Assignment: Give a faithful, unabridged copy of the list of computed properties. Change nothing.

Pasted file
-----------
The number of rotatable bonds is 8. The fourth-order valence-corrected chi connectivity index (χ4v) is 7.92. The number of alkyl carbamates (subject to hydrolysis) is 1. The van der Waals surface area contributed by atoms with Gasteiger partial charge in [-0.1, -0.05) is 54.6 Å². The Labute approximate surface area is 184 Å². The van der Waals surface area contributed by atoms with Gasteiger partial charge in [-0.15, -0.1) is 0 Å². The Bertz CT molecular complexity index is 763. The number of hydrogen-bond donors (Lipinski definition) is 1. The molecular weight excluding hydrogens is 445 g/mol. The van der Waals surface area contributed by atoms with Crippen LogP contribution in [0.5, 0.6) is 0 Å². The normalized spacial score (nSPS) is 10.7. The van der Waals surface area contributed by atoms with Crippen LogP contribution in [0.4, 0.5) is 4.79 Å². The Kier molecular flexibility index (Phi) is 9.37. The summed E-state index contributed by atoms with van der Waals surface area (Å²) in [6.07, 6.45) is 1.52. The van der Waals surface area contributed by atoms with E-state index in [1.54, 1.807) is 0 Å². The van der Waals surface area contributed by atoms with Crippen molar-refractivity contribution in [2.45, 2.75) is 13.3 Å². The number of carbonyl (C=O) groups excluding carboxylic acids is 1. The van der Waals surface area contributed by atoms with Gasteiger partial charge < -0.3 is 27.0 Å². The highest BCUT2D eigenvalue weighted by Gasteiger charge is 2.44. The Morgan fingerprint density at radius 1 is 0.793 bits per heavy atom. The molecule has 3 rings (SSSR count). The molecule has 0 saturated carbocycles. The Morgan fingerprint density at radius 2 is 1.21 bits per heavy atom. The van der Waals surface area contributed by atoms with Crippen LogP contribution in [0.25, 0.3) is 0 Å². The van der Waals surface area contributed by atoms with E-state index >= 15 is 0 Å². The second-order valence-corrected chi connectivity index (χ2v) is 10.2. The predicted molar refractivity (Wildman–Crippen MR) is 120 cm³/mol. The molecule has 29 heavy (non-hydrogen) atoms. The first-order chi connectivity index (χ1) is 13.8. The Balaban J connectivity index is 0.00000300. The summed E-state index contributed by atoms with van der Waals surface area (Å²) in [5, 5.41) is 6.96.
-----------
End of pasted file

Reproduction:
The number of rotatable bonds is 8. The fourth-order valence-corrected chi connectivity index (χ4v) is 7.92. The number of alkyl carbamates (subject to hydrolysis) is 1. The van der Waals surface area contributed by atoms with Gasteiger partial charge in [-0.1, -0.05) is 54.6 Å². The Labute approximate surface area is 184 Å². The van der Waals surface area contributed by atoms with Gasteiger partial charge in [-0.15, -0.1) is 0 Å². The Bertz CT molecular complexity index is 763. The number of hydrogen-bond donors (Lipinski definition) is 1. The molecular weight excluding hydrogens is 445 g/mol. The van der Waals surface area contributed by atoms with Crippen LogP contribution in [0.5, 0.6) is 0 Å². The normalized spacial score (nSPS) is 10.7. The van der Waals surface area contributed by atoms with Crippen LogP contribution in [0.4, 0.5) is 4.79 Å². The Kier molecular flexibility index (Phi) is 9.37. The summed E-state index contributed by atoms with van der Waals surface area (Å²) in [6.07, 6.45) is 1.52. The van der Waals surface area contributed by atoms with E-state index in [1.54, 1.807) is 0 Å². The van der Waals surface area contributed by atoms with Crippen molar-refractivity contribution in [2.45, 2.75) is 13.3 Å². The number of carbonyl (C=O) groups excluding carboxylic acids is 1. The van der Waals surface area contributed by atoms with Gasteiger partial charge < -0.3 is 27.0 Å². The highest BCUT2D eigenvalue weighted by Gasteiger charge is 2.44. The Morgan fingerprint density at radius 1 is 0.793 bits per heavy atom. The molecule has 3 rings (SSSR count). The molecule has 0 saturated carbocycles. The Morgan fingerprint density at radius 2 is 1.21 bits per heavy atom. The van der Waals surface area contributed by atoms with Crippen LogP contribution in [0.25, 0.3) is 0 Å². The van der Waals surface area contributed by atoms with E-state index >= 15 is 0 Å². The second-order valence-corrected chi connectivity index (χ2v) is 10.2. The predicted molar refractivity (Wildman–Crippen MR) is 120 cm³/mol. The molecule has 29 heavy (non-hydrogen) atoms. The first-order chi connectivity index (χ1) is 13.8. The Balaban J connectivity index is 0.00000300. The summed E-state index contributed by atoms with van der Waals surface area (Å²) in [5, 5.41) is 6.96.